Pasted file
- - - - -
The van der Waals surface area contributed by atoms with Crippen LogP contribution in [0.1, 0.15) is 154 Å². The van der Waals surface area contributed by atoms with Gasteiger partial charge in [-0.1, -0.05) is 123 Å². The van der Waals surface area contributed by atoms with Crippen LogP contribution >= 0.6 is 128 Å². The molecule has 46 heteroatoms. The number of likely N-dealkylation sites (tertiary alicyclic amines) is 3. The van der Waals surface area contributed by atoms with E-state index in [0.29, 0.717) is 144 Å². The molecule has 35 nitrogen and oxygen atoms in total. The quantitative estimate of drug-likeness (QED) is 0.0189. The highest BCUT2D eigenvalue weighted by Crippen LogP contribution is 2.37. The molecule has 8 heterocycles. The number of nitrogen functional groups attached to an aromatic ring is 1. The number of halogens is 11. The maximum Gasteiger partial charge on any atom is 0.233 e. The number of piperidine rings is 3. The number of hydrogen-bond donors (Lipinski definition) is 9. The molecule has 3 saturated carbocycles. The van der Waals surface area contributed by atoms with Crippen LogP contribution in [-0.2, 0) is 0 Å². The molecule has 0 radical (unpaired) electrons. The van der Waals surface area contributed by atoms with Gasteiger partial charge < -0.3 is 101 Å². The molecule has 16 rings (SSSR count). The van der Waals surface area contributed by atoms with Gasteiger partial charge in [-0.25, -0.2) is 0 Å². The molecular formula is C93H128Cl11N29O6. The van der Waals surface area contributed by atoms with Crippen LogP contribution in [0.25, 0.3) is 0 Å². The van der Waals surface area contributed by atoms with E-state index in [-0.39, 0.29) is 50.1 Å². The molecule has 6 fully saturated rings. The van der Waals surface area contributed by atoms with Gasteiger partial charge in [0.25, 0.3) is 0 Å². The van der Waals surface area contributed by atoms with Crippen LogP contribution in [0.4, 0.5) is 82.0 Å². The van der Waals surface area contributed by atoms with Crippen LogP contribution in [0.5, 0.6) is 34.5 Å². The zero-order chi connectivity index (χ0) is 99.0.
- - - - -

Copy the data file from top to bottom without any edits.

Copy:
The van der Waals surface area contributed by atoms with Crippen LogP contribution in [0.1, 0.15) is 154 Å². The van der Waals surface area contributed by atoms with Gasteiger partial charge in [-0.1, -0.05) is 123 Å². The van der Waals surface area contributed by atoms with Crippen LogP contribution >= 0.6 is 128 Å². The molecule has 46 heteroatoms. The number of likely N-dealkylation sites (tertiary alicyclic amines) is 3. The van der Waals surface area contributed by atoms with E-state index in [0.29, 0.717) is 144 Å². The molecule has 35 nitrogen and oxygen atoms in total. The quantitative estimate of drug-likeness (QED) is 0.0189. The highest BCUT2D eigenvalue weighted by Crippen LogP contribution is 2.37. The molecule has 8 heterocycles. The number of nitrogen functional groups attached to an aromatic ring is 1. The number of halogens is 11. The maximum Gasteiger partial charge on any atom is 0.233 e. The number of piperidine rings is 3. The number of hydrogen-bond donors (Lipinski definition) is 9. The molecule has 3 saturated carbocycles. The van der Waals surface area contributed by atoms with Crippen LogP contribution in [-0.2, 0) is 0 Å². The molecule has 0 radical (unpaired) electrons. The van der Waals surface area contributed by atoms with Gasteiger partial charge < -0.3 is 101 Å². The molecule has 16 rings (SSSR count). The van der Waals surface area contributed by atoms with Gasteiger partial charge in [-0.25, -0.2) is 0 Å². The molecular formula is C93H128Cl11N29O6. The van der Waals surface area contributed by atoms with Crippen LogP contribution in [0.25, 0.3) is 0 Å². The van der Waals surface area contributed by atoms with E-state index in [-0.39, 0.29) is 50.1 Å². The molecule has 6 fully saturated rings. The van der Waals surface area contributed by atoms with Gasteiger partial charge in [0.25, 0.3) is 0 Å². The van der Waals surface area contributed by atoms with Crippen LogP contribution in [0.4, 0.5) is 82.0 Å². The van der Waals surface area contributed by atoms with Crippen LogP contribution in [0.5, 0.6) is 34.5 Å². The zero-order chi connectivity index (χ0) is 99.0.